Unless you’re incredibly good-looking/beautiful, or vain, or in denial (or all three) chances are you are often disappointed when you see yourself in a recent photo. Especially if it is a selfie-on-a-stick where everybody tries too hard to look like they are either in (or on) ecstasy. That’s human nature 2016.
So it’s no big surprise that so many feds — especially the under 30 and over 60 crowd — are disappointed with the new self-plus-one option to their FEHBP health program.
The “problem” is that there is very little difference, in most health plans, between those that cover just two people vs. the same plan in which the family could be five or 10 people. How could that be, people are asking.
Simple: Self-plus-one health plan options are most attractive to two very different groups of people: Young or relatively young people who don’t have children and much older people whose kids are grown and on their own.
As a general rule, the young group is healthier and less likely to incur lots of medical bills. The exact opposite, as a general rule, is true of the older employees and retirees. They are what health plans call “heavy users” both in drugs, doctors and maintenance. In the days (pre 2016) before the self-plus option, there were two types of plans available: Self only or self and family. A group plan.
Younger healthier workers helped subsidize older less healthy employees. Couples without kids help subsidize those with kids. The never-sick took up the slack for people with chronic conditions. People who didn’t have accidents helped with the premiums for those who did have serious accidents. Or illness.
Young people inevitably got older. Healthy people tended to get less healthy as they aged. That’s life in a group plan.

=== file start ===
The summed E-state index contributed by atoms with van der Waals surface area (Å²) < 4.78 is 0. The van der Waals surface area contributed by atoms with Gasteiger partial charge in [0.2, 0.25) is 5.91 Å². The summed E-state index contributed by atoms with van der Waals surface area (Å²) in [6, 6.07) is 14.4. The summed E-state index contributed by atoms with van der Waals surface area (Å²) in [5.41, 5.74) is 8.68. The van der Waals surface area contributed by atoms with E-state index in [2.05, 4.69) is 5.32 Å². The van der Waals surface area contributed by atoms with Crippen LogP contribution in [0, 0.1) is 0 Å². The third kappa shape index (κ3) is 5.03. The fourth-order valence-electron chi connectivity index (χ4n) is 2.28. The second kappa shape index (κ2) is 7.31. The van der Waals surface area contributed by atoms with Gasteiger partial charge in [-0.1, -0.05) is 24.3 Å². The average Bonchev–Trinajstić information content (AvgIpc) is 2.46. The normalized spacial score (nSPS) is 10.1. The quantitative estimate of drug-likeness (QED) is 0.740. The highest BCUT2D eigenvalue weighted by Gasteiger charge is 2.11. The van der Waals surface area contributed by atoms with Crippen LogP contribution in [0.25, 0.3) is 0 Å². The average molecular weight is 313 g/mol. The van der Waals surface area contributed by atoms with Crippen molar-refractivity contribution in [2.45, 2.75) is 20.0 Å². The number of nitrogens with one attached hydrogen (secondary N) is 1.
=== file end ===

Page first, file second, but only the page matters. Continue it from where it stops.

For years, experts warned (or at least cautioned) that moving to a self-only wouldn’t save much in the way of premiums. And over the years, they’ve said, self-plus-one premiums could actually be higher than family plans if lots of older feds and retirees move into self-plus-one while younger feds opt for the traditional family plan.
Despite disappointment with the premiums, it appears that lots of people moved into the new option even though the savings are not what people hoped. Normally, fewer than 400,000 people switch plans during an open season. The program covers almost 9 million people. But during the just completed (December 2015) open season, more than 600,000 people changed plans.
OPM has announced there will be a special, very limited enrollment period Feb. 1-29. During that time, people will be able to move from a traditional family plan into the self-plus-one option. That’s it. No other changes will be permitted.
Bottom line: Whether you love or hate the new self-plus-one option, its premiums are set for 2016. Premiums for 2017 will be based, in large part, on the experience of plans this year. If large numbers of young, healthy people move into the self-plus-one plans, their premiums could remain steady. Maybe even go down a little compared to a regular family plan. But if a large number of older, less healthy “heavy users” move into the self-plus-one plans, the premium sticker shock for the selfies could be even greater.